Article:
Despite that, I figured out a way to do a book about her. I got about 300 newspaper and magazine articles about her and I put them all in chronological order. I picked up the ones that told her story best and I critiqued those figured out where people had things right and where they had them wrong. I thought I was inventing a new style of journalism but it’s actually called a bio-bibliography. I traced her career from the first review of "Deep Throat" until when, as luck would have it, I actually got her to pose for Leg Show Magazine and brought her back into the industry after such a long time. She was the biggest porn star in the world, then totally anti-porn, and then she came back for one last photo shoot. That ended the first chapter of my book. I managed to hash all that together and along the way I found all these books that mentioned her and all of her 8mm porn loops. The book covers her career, then the anti-porn and the pro-porn side, and the pop culture side.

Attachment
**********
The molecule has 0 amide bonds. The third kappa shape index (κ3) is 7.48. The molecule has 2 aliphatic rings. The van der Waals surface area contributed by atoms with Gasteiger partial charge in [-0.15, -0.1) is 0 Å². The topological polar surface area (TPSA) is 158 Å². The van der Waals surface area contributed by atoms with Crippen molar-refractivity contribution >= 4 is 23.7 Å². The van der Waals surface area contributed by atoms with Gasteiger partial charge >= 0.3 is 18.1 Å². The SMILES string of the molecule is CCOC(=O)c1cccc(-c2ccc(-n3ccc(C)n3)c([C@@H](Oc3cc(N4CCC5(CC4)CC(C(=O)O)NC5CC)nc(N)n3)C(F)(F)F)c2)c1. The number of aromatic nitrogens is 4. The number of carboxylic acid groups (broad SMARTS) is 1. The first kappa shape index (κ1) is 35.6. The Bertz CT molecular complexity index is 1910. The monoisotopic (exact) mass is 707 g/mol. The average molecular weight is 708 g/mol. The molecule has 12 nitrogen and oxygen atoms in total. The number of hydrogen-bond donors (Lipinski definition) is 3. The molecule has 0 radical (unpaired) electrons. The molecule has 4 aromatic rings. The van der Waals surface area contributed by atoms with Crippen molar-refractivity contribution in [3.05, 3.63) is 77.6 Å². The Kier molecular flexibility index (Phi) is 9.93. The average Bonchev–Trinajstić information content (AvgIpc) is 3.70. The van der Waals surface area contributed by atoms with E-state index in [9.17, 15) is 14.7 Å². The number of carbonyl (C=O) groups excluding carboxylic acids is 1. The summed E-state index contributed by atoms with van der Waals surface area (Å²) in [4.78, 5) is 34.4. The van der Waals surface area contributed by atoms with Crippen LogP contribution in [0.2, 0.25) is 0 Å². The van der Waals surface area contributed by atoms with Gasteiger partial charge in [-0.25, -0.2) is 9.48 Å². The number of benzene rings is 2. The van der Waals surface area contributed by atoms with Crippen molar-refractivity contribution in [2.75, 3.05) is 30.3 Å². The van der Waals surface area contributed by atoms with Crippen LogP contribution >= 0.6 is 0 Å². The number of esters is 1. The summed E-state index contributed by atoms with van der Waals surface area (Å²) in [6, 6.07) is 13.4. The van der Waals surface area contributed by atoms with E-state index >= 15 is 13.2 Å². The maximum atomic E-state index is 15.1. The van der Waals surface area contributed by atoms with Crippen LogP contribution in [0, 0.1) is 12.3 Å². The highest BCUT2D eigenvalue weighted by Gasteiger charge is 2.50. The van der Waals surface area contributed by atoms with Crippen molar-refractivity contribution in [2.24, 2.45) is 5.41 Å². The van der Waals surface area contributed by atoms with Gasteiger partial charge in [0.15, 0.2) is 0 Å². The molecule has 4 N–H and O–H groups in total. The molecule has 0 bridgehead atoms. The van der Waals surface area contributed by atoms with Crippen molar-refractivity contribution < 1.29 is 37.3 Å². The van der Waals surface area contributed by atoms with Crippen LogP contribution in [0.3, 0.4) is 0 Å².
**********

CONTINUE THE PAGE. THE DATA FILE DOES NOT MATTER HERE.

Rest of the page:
Three years later I called her up and I said, ‘Look, I called you up three years ago and I asked you for an interview. You said no. I did a book about you and this book’s coming out anyway, so if you want to talk to me I’ll put this interview in as the last chapter. You can say whatever the fuck you want, you can trash porn, I don’t give a shit what you’re going to say, but if you want to talk to me, I’ll listen.’
So she says, ‘It sounds like you have a million dollar proposition there. Why don’t you fly out to Colorado and we’ll talk face to face? If I trust you and I get a good feeling from you, then I’ll talk to you.’
I went out there and met her and we really hit it off, really, really well. That afternoon, she goes,‘Okay, I’ll talk to you about it.’ I was also showing her ways to make money doing movie conventions and signing autographs and stuff, which she did for the next year. I had to convince her to sign things as Linda Lovelace again cause she would only sign things as Linda. I took her out to Chiller and she made like ten grand in one weekend. I’m counting the money up and I give it to her and she counts off 10 percent and gives it to me. I was like, ‘what’s this?’ She goes, well this is your management fee. I go, ‘Look, I’m not your manager; I’m your friend. I’m showing you how to do this.’